Reading time: 8 minutes
Hundreds of women served with the British Army in East Africa, and their role in the conflict goes largely untold.
Reading time: 5 minutes
Between 1894 and 1908 a wave of women’s enfranchisement swept across Australia. Beginning in South Australia in 1894 and ending 14 years later in Victoria, Australia’s six colonies allowed women to vote.
Reading time: 6 minutes
The Woman King is a big-budget Hollywood movie that has been anticipated since 2018, when US star Viola Davis was announced as the lead in the story of the “amazons” of Dahomey. Rising South African star Thuso Mbedu also takes a key role in the film, which has premiered at the Toronto International Film Festival and is heading to cinemas worldwide.
Reading time: 8 minutes
As the women’s branch of the British Army during the Second World War, the Auxiliary Territorial Service (ATS) was formed in 1938. Women serving in the ATS were tasked with the ultimate aim of ‘freeing up’ men for combatant roles on the front line.
Reading time: 7 minutes
On the afternoon of 12 February 1944, travelling in a convoy from Mombasa to Ceylon (modern-day Sri Lanka), troopship SS Khedive Ismail was struck by two Japanese torpedoes just south-west of the Maldives. Hit directly in the vicinity of its engine and boiler rooms, the ship sank within just two minutes of the attack. Of the 1,506 passengers and crew on board, mostly military personnel, there were little more than 200 survivors.
THE SUFFRAGETTE: THE HISTORY OF THE WOMEN’S MILITANT SUFFRAGE MOVEMENT By E. Sylvia Pankhurst (1882 – 1960) This history of the Women’s Suffrage agitation is written at a time when the question is in the very forefront of British politics. What the immediate future holds for those women who are most actively engaged in fighting for […]
SUSAN B. ANTHONY REBEL, CRUSADER, HUMANITARIAN – AUDIOBOOK By Alma Lutz (1890 – 1973) Alma Lutz’s outstanding biography of Susan B. Anthony is revered for its descriptive power, attention to detail and historical significance to the women’s Suffragette movement.
AUSTRALIA’S FIRST KNOWN FEMALE VOTER, THE FAMOUS MRS FANNY FINCH On 22 January 1856, an extraordinary event in Australia’s history occurred. It is not part of our collective national identity, nor has it been mythologised over the decades through song, dance, or poetry. It doesn’t even have a hashtag. But on this day in the […]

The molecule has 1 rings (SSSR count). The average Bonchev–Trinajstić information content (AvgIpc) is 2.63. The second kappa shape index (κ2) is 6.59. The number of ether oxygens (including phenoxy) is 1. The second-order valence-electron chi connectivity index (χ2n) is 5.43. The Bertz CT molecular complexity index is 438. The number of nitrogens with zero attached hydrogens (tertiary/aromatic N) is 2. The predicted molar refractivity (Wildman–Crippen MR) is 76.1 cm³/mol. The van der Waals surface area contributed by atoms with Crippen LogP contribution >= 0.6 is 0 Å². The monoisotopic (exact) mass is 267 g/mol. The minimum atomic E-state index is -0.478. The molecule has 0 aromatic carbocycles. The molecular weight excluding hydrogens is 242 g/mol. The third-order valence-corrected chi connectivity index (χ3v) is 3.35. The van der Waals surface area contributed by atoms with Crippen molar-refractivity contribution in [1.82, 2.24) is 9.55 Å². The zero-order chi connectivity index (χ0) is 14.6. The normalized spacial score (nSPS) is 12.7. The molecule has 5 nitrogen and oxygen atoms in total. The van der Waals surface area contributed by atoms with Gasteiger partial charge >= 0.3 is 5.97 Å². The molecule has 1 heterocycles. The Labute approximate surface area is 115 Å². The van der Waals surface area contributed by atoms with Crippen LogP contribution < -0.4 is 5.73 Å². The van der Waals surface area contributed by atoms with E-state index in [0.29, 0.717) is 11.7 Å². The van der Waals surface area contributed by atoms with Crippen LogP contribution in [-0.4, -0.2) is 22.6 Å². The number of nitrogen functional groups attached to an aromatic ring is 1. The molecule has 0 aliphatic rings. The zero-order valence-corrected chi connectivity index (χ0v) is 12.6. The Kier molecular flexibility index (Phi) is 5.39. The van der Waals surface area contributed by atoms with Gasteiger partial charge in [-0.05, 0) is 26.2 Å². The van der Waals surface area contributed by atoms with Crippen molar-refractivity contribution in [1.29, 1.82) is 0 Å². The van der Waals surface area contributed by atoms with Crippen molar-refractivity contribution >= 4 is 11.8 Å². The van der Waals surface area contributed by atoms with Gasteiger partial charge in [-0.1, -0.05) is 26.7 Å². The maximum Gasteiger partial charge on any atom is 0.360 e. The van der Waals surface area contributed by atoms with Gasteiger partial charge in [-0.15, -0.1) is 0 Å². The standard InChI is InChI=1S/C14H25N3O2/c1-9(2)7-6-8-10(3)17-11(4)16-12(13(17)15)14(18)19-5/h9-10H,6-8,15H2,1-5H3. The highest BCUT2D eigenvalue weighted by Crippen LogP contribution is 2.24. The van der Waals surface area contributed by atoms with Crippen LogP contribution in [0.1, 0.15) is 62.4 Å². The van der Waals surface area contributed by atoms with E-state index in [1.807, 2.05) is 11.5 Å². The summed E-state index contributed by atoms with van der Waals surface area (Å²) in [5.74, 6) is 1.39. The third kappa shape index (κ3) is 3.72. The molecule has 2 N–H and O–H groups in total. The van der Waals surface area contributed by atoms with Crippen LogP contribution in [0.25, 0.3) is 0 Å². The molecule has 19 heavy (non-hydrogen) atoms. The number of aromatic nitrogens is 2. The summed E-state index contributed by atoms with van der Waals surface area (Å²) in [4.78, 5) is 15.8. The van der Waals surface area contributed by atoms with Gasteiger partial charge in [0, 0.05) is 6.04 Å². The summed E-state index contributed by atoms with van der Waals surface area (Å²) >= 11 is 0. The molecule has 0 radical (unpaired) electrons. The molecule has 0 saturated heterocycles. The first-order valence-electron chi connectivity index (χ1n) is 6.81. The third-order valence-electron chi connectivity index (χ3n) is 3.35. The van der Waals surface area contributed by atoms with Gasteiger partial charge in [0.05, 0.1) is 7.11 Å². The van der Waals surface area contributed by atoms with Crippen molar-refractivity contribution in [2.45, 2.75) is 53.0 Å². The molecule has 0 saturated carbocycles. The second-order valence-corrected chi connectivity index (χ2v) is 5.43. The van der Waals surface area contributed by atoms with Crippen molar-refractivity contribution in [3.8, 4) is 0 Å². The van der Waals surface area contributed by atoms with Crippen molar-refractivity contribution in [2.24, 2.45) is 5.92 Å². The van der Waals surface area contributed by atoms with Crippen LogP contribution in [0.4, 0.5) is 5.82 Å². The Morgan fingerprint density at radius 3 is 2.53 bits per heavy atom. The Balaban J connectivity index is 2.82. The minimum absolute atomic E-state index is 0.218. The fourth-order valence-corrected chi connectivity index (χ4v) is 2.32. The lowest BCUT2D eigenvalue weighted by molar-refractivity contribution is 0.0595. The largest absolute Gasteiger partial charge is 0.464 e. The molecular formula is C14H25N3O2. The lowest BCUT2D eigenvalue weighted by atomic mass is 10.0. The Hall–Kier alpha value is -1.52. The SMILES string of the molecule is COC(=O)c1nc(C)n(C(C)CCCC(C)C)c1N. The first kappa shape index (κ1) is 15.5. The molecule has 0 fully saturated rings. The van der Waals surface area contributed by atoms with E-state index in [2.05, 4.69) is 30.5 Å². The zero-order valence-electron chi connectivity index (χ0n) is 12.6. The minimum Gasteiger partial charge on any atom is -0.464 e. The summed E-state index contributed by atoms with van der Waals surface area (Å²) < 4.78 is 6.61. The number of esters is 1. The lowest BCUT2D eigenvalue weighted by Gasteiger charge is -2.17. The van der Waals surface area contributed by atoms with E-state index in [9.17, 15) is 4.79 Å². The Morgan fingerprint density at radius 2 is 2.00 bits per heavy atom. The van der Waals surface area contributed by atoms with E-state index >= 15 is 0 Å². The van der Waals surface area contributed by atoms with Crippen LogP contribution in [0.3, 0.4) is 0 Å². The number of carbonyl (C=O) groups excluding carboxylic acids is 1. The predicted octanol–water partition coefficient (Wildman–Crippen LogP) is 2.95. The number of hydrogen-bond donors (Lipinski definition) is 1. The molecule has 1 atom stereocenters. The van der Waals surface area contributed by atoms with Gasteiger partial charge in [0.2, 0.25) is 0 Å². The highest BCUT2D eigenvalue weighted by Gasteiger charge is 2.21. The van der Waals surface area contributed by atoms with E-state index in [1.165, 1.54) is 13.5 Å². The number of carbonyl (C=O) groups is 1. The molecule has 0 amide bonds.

THE LIFE OF CLARA BARTON – VOLUME 1 – AUDIOBOOK By William E. Barton (1861 – 1930) Clarissa Harlowe Barton (December 25, 1821 – April 12, 1912) was a pioneering American nurse who founded the American Red Cross. She was a hospital nurse in the American Civil War, a teacher, and a patent clerk. Since nursing […]
THE LIFE OF CLARA BARTON – VOLUME 2 – AUDIOBOOK By William E. Barton (1861 – 1930) Clarissa Harlowe Barton (December 25, 1821 – April 12, 1912) was a pioneering American nurse who founded the American Red Cross. She was a hospital nurse in the American Civil War, a teacher, and a patent clerk. Since nursing […]
WOMEN OF AMERICA – AUDIOBOOK By John Ruse Larus (1858 – 1920) The present volume completes the story of woman as told in the series of which it forms part. The history of nations is, in its ultimate analysis, largely that of woman. Therefore this series in its wide inclusiveness forms a more than ordinarily interesting […]
“Well-behaved women seldom make history” is a phrase frequently trotted out around International Women’s Day, and just as frequently attributed to Eleanor Roosevelt. It doesn’t matter that the former First Lady of the United States never actually said this – in fact, it was Pulitzer Prize-winning historian Laurel Thatcher Ulrich in an obscure academic article in the […]
The Dutch Revolt, the conflict that created an independent Netherlands free from Spain, also created a lot of legends around events and people, placing them firmly in the shared consciousness. One of the more interesting of these people is Kenau Simonsdochter Hasselaar, a woman who played an important part in the ultimately failed defence of […]
The revival of interest in Anzac since the 1980s has depended in part on the repositioning of soldiers as victims. We rarely celebrate their martial virtues, and instead note their resilience, fortitude and suffering. This shift in emphasis opens up more promising space for the inclusion of women. Nurses were not warriors – they were […]
Beyond the exceptional talents of Marie Curie, Rosalind Franklin and Ada Lovelace, it’d be easy to think that women didn’t used to participate in science. But as science historians Leila McNeill and Anna Reser reveal to Sara Rigby, women have contributed to our understanding of the world, stretching all the way back to antiquity.